Howler frontman Jordan Gatesmith is clearly and openly obsessed with ’80s college-rock legends and fellow Minneapolis natives The Replacements. Their 2012 debut America Give Up was littered with references to Paul Westerberg’s lyrics and sound, and while the eclecticism and snideness evident on that album compared to Westerberg’s 1987 mixed bag Pleased To Meet Me, this follow up has devolved into something more like the scratchy and patchy Hootenanny of 1983; with even the cover being almost identical. Fifty percent of the personnel has changed since their debut, and while there’s some good stuff here, much of the album feels contrived and lacklustre; and perhaps missing an ingredient or two that would inject a little excitement. The cascading guitars during the first few seconds of opener ‘Al’s Corral’ sound promising before some unimaginative vocal phrasing render it underwhelming. There’s thrashy punk rock brashness on ‘Drip’, ‘Louise’ and ‘In The Red’, while the title track is a fairly forgettable spurt of downbeat lo-fi post-punk. There’s a distinct tail-off towards the end too, with the pop-tinged ‘Indictment’ and folky ‘Aphorismic Wasteland Blues’. ‘Here’s The Itch That Creeps Through My Skull’ is interesting as it veers into lovelorn ballad territory, while single ‘Don’t Wanna’ is the most Replacements-esque track here and benefits as a result. “You don’t have to listen to me if you don’t want to,” Gatesmith sings, which is pretty reassuring by this stage in proceedings; proving that as a songwriter, he has a long way to go before matching his hero’s standards. (Rough Trade)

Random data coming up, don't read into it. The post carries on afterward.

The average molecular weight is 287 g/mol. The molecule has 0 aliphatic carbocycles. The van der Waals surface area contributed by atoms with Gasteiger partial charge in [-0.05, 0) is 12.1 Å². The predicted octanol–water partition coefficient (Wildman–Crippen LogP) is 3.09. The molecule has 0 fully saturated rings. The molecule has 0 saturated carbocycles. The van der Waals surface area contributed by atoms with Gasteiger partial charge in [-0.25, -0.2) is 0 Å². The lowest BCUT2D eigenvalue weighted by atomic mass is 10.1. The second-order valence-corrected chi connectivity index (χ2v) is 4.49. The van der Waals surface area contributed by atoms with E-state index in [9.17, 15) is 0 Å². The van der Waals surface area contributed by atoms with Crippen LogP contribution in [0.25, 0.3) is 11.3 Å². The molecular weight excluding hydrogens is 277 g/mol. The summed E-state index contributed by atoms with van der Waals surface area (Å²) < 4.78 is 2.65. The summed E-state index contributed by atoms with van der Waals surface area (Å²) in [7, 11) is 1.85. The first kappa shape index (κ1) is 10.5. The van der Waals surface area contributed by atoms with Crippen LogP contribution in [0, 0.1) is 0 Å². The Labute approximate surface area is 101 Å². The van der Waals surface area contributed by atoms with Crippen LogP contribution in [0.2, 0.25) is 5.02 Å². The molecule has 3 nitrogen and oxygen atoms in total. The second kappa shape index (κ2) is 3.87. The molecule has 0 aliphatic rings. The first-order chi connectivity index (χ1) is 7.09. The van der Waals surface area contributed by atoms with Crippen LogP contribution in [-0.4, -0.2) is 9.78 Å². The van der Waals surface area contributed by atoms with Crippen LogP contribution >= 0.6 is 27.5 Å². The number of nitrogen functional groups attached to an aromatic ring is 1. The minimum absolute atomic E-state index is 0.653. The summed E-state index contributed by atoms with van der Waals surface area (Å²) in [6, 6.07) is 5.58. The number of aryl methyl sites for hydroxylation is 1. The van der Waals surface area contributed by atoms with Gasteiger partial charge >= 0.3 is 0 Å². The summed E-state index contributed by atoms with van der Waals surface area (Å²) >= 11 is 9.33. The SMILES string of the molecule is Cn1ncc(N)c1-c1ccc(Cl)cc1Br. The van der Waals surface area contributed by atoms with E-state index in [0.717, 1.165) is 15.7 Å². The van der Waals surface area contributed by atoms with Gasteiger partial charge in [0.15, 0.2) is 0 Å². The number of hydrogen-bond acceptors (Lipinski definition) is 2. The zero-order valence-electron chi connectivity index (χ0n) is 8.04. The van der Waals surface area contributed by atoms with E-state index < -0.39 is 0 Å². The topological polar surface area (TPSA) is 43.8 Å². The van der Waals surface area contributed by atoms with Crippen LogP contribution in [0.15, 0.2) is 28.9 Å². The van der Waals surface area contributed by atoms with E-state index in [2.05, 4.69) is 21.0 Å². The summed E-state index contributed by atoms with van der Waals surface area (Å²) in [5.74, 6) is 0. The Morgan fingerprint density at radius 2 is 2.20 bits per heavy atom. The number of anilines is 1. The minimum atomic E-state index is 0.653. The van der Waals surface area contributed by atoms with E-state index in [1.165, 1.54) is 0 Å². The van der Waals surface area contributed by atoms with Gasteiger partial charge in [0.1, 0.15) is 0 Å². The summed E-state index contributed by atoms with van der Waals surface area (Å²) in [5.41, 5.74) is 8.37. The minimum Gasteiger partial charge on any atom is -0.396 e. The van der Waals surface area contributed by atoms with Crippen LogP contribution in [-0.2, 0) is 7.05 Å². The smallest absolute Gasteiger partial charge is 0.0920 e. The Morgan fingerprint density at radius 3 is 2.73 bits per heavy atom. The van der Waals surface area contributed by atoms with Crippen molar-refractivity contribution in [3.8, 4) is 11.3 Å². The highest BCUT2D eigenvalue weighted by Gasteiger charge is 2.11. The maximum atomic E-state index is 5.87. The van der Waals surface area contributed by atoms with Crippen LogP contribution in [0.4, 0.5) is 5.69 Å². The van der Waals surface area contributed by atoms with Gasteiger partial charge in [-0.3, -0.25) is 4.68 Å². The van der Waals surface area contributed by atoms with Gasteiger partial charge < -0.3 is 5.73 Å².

Unfortunately for Howler the Strokes’ last album wasn’t a stinker; otherwise this spirited bunch of young Minnesotans would probably take their place as the rightful heirs to the throne of fuzzy, floppy-haired, lo-fi strum ’n’ roll. While Casablancas and Co. can still bear each other’s company long enough to show the young pretenders how it’s done, bands like Howler will continue being the young wannabes stuck in the kitchen at the cool kids’ house party.
That’s not to say Howler don’t have the tunes or the indie cred to have the Strokes looking over their shoulders, and in front-man and Johnny Borrell-lookalike Jordan Gatesmith they have the song-writing-and-cool-haircut combo that makes hipsters and label bosses alike cream their jeans. Upon hearing their unsolicited demo, Rough Trade boss Geoff Travis couldn’t get across the Atlantic fast enough to make Howler his new charges. Gatesmith, a self-confessed Stiff Little Fingers fan, jumped at the chance to sign.
America Give Up showcases Howler’s ability to blast out catchy rock-pop hooks blended with vintage sounds. They avoid the risk of being labelled a rip-off or bandwagon-jumping band by plundering the archives of dirty rock ‘n’ roll to create an energetic, fun, and frantic debut. Single ‘Told You Once’ epitomises this best; its simple, jaunty riff defying you not to tap your feet or crack a smile. ‘Back of Your Neck’ encapsulates 50s Elvis riffs, spritely ooh-ooh-oohing, and weapons-grade swearing. Elsewhere, ‘Beach Sluts’, ‘This One’s Different’, and ‘Free Drunk’ provide plenty of riffs with just the right mixture of poise and slop.
America Give Up is a fantastically-promising debut album full of charm and potential. So, until the Strokes release their next masterpiece or pack it in altogether, enjoy this bunch of upbeat, tousle-haired tunes. While America Give Up doesn’t quite make Howler the new international world beaters some sections of the music press have labelled them, it’s a cracking debut. And that’s something we can all appreciate. (Rough Trade)